Hill Spheres and Moon's Moons

The Hill sphere is the region of space where a planet or moon can keep a satellite. Earth's is 1.5 million km, while the moon is 384,000 km away. So close the Jupiter, the hill sphere is smaller. An Earth-like planet in orbit of Jupiter at the orbital distance and eccentricity of the four large moons (Io, Europa, Ganymede, Callisto) would have a Hill sphere of 42, 36, 87, and 152 ,000 km. This is significantly smaller than the distance to our own moon. However it is larger than the distance to Deimos (23,000 km) the farther of Mars' two moons. So you could have Moon's moons, but they'd be smaller than our moon, and closer in too.

The farthest out large moon of Jupiter or Saturn is Iapetus, at 3.6 million km. If Earth was at this distance from Jupiter, its Hill radius would be 352,000 km. If it were circling Saturn (a smaller gas giant), it would be 526,000 km. This is the only configuration that could conceivably support a moon at Earth distance.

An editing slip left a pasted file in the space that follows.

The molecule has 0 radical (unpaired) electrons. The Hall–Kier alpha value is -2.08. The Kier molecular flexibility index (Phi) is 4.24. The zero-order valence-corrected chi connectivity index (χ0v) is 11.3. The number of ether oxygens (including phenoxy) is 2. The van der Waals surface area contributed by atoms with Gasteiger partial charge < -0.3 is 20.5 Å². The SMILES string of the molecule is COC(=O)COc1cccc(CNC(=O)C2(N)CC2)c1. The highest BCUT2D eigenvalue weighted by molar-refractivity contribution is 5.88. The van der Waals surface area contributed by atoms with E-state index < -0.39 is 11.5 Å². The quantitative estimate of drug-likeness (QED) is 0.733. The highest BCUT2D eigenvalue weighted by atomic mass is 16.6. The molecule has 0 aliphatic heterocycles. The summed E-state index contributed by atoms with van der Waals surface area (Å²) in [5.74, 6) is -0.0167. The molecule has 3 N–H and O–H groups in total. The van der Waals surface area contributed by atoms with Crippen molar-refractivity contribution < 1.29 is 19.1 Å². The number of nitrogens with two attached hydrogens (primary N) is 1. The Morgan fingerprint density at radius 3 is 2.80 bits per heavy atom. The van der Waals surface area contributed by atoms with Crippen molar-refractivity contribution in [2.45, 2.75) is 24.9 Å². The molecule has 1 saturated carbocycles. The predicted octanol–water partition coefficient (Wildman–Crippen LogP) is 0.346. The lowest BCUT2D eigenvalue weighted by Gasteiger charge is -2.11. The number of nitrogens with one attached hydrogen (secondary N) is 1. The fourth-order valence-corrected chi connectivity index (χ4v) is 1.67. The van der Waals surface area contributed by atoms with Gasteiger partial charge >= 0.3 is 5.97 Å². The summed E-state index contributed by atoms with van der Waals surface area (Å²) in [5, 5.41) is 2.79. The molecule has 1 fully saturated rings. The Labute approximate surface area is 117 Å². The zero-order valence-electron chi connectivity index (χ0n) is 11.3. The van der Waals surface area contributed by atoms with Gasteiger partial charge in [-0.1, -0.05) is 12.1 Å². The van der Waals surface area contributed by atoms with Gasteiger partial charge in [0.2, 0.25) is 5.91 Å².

This just covers Hill spheres, there are plenty of other orbital dynamics that could disturb secondary moons forming around primary moons. In general, let me express my doubt that any of the moons could have their own moon, and let me be especially doubtful that any of those moons could be larger than a tiny moonlet.

The co-orbital moon idea is also interesting. Tethys and Dione (two moons of Saturn) have 'Trojan' moons in leading and trailing orbits. These moonlets are from 2–35 km in size.


Jupiter's satellites get...a lot. Io gets 3600 rem/day, Europa 500 rem/day, Ganymede 8 rem/day, Callisto 0.01 rem/day. 1000 rem is deadly, 100 rem will give you radiation sickness, 0.1 rem is on the order of a normal dose on Earth over a YEAR. So on Callisto you'd be fine, on Ganymede you'd die in a month, Europa a couple of days, and Io immediately.